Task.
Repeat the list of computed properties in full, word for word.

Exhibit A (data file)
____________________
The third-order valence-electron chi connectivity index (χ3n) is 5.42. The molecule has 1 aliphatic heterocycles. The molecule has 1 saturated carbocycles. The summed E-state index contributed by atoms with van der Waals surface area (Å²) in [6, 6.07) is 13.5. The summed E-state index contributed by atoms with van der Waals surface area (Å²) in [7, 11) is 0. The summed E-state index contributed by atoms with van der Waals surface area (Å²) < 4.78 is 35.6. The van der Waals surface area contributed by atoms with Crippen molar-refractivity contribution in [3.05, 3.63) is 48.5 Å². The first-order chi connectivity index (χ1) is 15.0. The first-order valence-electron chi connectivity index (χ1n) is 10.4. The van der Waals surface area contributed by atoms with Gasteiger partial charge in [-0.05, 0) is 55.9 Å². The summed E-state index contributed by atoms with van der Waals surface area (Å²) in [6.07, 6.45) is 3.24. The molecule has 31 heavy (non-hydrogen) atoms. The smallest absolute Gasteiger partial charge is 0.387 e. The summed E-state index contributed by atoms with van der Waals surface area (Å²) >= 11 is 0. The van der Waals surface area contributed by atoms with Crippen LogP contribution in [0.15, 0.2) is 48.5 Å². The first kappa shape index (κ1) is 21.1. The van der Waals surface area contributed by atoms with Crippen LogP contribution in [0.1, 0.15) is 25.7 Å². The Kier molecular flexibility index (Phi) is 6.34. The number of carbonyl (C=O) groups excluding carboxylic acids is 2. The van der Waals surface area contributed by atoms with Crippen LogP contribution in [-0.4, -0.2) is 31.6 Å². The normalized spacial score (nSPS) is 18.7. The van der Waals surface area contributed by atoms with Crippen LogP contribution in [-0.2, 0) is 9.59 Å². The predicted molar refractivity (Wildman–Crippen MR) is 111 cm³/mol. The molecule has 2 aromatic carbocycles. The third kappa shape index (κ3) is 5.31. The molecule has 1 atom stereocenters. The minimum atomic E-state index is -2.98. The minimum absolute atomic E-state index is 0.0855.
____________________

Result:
The third-order valence-electron chi connectivity index (χ3n) is 5.42. The molecule has 1 aliphatic heterocycles. The molecule has 1 saturated carbocycles. The summed E-state index contributed by atoms with van der Waals surface area (Å²) in [6, 6.07) is 13.5. The summed E-state index contributed by atoms with van der Waals surface area (Å²) in [7, 11) is 0. The summed E-state index contributed by atoms with van der Waals surface area (Å²) < 4.78 is 35.6. The van der Waals surface area contributed by atoms with Crippen molar-refractivity contribution in [3.05, 3.63) is 48.5 Å². The first-order chi connectivity index (χ1) is 15.0. The first-order valence-electron chi connectivity index (χ1n) is 10.4. The van der Waals surface area contributed by atoms with Gasteiger partial charge in [-0.05, 0) is 55.9 Å². The summed E-state index contributed by atoms with van der Waals surface area (Å²) in [6.07, 6.45) is 3.24. The molecule has 31 heavy (non-hydrogen) atoms. The smallest absolute Gasteiger partial charge is 0.387 e. The summed E-state index contributed by atoms with van der Waals surface area (Å²) >= 11 is 0. The van der Waals surface area contributed by atoms with Crippen LogP contribution in [0.15, 0.2) is 48.5 Å². The first kappa shape index (κ1) is 21.1. The van der Waals surface area contributed by atoms with Crippen LogP contribution in [0.1, 0.15) is 25.7 Å². The Kier molecular flexibility index (Phi) is 6.34. The number of carbonyl (C=O) groups excluding carboxylic acids is 2. The van der Waals surface area contributed by atoms with Crippen LogP contribution in [-0.4, -0.2) is 31.6 Å². The normalized spacial score (nSPS) is 18.7. The van der Waals surface area contributed by atoms with Crippen LogP contribution in [-0.2, 0) is 9.59 Å². The predicted molar refractivity (Wildman–Crippen MR) is 111 cm³/mol. The molecule has 2 aromatic carbocycles. The third kappa shape index (κ3) is 5.31. The molecule has 1 atom stereocenters. The minimum atomic E-state index is -2.98. The minimum absolute atomic E-state index is 0.0855.